4 Strategies for Success in the CAR-T 2.0 Marketplace

Rinki Kapoor, Tahel Noy, and Naval Shanware for BioProcess Online

In 2017, the U.S. FDA approved two groundbreaking chimeric antigen receptor (CAR) T-cell therapies — Kymriah and Yescarta — to treat acute lymphoblastic leukemia and diffuse large B-cell lymphoma, respectively. These novel therapies utilize a patient’s own immune cells to attack and kill the cancer, and they have shown promise in treating and, in a few cases, “curing” otherwise incurable hematological malignancies.

Despite the breakthrough nature of the clinical data, these first-wave CAR-T 1.0 therapies are struggling to find commercial success, due to factors including:

  • Logistic challenges with regard to patients successfully receiving the therapy in approved centers of excellence, and a waiting period of up to four weeks
  • Toxicity concerns with administering and receiving the therapy, frequently requiring hospitalization in intensive care
  • Burdensome training and accreditation processes
  • High cost of overall patient management, coupled with payment and reimbursement challenges
  • Manufacturing production issues due to the complex nature of the therapy

Despite these commercial challenges, the clinical promise has helped trigger substantial follow-on research to harness CAR-T to treat other cancers, including multiple myeloma and solid tumors. In keeping with the tremendous excitement for these therapies, investment in a second wave of CAR-T drugs is strong, with more than 270 trials underway and exponential market growth estimated at nearly 50% between 2019 and 2028.

Potential Barriers to CAR-T 2.0 Commercial Success

As this second wave of CAR-T therapies begins coming to market in the next five years, their manufacturers will need to anticipate and prepare to address many of the same commercial challenges as their predecessors, as well as several additional ones, including:

  • Capacity constraints: The next CAR-T approval is expected to be for the treatment of relapse and refractory multiple myeloma, a market with an annual incidence of 30,000 new cases every year in the United States alone. Approval for multiple myeloma is likely to result in a substantial increase in requirements for CAR-T administration infrastructure, which, if left unaddressed, could provide a substantial drag on commercial performance.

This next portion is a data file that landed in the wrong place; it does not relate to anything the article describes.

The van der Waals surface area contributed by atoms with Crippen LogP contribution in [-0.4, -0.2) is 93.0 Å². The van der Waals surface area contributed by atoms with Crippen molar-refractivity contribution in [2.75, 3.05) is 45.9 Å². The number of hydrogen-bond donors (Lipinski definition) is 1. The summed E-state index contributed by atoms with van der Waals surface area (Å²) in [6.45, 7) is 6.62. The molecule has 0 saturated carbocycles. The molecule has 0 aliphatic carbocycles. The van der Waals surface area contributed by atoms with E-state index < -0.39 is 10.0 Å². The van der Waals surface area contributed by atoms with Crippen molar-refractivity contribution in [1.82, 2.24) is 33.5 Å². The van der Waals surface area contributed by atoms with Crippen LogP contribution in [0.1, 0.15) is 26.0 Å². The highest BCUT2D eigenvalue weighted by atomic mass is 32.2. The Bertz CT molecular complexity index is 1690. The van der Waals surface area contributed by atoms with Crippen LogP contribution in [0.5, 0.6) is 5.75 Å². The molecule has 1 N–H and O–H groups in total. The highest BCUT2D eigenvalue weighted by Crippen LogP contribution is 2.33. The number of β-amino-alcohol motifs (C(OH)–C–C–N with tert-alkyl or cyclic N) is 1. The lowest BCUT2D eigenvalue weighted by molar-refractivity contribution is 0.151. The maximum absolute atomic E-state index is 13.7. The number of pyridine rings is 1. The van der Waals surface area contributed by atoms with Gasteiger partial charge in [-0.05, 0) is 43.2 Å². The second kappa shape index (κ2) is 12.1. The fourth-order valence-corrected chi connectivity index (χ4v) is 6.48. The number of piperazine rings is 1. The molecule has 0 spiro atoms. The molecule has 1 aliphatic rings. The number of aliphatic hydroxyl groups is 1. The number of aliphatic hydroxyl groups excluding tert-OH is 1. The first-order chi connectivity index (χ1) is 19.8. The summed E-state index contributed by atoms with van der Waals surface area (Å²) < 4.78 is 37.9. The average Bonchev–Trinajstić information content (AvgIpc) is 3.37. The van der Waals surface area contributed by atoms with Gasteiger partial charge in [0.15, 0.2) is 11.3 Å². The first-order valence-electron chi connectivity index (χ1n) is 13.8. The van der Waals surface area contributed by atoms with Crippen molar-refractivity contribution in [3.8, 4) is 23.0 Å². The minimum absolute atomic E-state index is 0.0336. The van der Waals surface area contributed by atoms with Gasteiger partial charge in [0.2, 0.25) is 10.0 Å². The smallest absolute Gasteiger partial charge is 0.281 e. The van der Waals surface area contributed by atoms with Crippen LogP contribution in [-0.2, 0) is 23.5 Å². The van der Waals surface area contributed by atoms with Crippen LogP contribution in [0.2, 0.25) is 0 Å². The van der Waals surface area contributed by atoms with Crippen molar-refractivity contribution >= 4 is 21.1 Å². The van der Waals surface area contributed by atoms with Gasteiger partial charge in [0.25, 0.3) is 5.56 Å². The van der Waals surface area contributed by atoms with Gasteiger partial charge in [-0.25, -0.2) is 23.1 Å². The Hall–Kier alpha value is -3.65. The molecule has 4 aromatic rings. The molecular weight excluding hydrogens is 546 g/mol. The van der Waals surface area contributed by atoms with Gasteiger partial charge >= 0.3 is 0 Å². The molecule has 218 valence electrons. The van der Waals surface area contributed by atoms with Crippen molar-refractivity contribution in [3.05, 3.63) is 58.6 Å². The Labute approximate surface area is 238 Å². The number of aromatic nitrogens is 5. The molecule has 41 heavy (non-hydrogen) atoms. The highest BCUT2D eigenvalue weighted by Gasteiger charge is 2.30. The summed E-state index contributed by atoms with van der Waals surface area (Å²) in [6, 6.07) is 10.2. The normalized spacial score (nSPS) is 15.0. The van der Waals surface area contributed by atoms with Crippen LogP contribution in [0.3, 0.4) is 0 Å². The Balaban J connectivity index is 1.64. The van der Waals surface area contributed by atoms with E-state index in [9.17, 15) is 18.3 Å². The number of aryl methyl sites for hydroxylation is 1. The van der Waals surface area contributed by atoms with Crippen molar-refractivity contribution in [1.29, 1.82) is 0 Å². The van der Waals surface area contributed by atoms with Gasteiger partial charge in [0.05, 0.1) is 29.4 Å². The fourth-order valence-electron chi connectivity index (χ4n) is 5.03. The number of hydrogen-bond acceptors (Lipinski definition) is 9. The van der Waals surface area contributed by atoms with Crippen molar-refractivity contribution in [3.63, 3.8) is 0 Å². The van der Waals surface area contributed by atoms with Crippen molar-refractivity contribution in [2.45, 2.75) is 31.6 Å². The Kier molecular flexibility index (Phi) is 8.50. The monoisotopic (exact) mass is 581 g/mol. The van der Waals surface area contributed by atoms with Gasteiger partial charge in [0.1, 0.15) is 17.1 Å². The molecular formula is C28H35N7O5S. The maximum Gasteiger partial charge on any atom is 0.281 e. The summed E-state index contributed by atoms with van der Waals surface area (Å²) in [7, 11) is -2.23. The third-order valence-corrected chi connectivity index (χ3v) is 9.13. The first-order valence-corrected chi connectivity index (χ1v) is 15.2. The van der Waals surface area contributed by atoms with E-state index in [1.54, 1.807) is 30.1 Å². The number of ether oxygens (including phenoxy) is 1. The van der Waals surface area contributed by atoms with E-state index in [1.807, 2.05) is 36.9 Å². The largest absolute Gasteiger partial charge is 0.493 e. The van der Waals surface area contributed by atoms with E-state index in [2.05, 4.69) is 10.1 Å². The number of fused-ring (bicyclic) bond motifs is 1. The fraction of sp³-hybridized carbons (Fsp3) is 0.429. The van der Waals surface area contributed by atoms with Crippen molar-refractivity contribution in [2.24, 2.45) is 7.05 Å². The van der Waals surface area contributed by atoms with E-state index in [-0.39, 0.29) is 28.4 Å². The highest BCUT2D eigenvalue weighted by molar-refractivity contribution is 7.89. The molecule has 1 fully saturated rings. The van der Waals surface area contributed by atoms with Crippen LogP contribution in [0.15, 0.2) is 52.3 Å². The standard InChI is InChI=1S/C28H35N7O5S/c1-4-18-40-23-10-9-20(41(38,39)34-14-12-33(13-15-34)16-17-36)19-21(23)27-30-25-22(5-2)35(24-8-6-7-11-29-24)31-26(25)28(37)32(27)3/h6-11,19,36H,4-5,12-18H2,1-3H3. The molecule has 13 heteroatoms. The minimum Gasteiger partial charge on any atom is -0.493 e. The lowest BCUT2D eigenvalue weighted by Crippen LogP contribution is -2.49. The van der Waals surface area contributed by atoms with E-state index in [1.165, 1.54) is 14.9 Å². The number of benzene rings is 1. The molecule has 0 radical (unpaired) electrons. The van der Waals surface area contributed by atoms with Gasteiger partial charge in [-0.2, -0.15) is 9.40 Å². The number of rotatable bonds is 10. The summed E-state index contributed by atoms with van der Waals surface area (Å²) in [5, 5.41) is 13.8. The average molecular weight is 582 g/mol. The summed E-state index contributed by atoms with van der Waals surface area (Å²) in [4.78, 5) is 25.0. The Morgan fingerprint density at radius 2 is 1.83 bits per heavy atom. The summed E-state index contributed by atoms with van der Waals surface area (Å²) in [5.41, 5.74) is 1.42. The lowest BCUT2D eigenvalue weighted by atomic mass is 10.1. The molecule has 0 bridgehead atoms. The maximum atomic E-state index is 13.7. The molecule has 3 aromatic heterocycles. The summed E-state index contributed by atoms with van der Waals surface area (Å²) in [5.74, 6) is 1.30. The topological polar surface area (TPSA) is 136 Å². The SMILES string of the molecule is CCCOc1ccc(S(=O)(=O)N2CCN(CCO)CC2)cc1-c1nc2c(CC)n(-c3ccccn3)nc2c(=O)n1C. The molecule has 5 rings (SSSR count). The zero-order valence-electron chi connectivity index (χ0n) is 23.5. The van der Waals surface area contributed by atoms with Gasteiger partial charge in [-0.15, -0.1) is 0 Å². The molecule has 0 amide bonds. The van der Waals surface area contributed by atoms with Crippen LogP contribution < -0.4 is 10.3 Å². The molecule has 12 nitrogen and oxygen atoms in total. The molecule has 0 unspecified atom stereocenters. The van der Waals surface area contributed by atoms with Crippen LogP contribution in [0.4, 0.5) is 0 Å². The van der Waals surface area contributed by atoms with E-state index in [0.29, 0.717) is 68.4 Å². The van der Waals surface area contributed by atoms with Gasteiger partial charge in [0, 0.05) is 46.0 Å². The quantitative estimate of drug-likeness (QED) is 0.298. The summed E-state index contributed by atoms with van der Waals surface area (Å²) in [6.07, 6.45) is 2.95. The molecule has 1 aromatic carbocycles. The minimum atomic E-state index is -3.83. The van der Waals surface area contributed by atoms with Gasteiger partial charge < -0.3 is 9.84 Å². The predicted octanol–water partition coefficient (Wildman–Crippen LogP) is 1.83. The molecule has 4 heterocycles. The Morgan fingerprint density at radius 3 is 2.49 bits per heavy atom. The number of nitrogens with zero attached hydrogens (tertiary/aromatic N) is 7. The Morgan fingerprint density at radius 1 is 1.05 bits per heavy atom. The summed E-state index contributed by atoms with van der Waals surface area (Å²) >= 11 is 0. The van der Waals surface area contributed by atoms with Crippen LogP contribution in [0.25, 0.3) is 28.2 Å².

• Competition among manufacturers: At present, it is unclear if one institute would offer CAR-T therapies from several competitors or if hospitals would have exclusive relationships with a single manufacturer. A preference for exclusivity would be a significant barrier to entry for the new players in the market.
  • Competition from other treatments: Unlike CAR-T 1.0 therapies that were approved for patients with no effective treatment options, CAR-T 2.0 therapies are likely to have effective, branded competitors in the marketplace. For instance, in both multiple myeloma and chronic lymphocytic leukemia, several efficacious and off-the-shelf agents are already approved and readily available. In the absence of head-to-head data demonstrating superiority, CAR-T therapies — with all their attendant challenges — risk being reserved for late-line salvage use.
  • Competition for patients with community oncologists: With multiple myeloma and chronic lymphocytic leukemia patients being effectively treated in the community, at present community providers are likely to compete for patient ownership. Lack of understanding and familiarity with the treatment, site of administration, and toxicity profile are key factors that could inhibit a widespread adoption of CAR-T therapy among community physicians.
  • More payer pushback: Indications like multiple myeloma and chronic lymphocytic leukemia represent much larger patient populations with approved and effective targeted therapies, including some generic ones. As such, CAR-T 2.0 approvals may represent much larger budget impacts than CAR-T 1.0, and they could receive greater payer pushback due to potential restrictions on access and price pressures.
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Key Contacts

Naval Shanware

Associate Director

415.399.2126

Rinki Kapoor

Managing Consultant

415.399.2183

Tahel Noy

Managing Consultant 

646.227.4765

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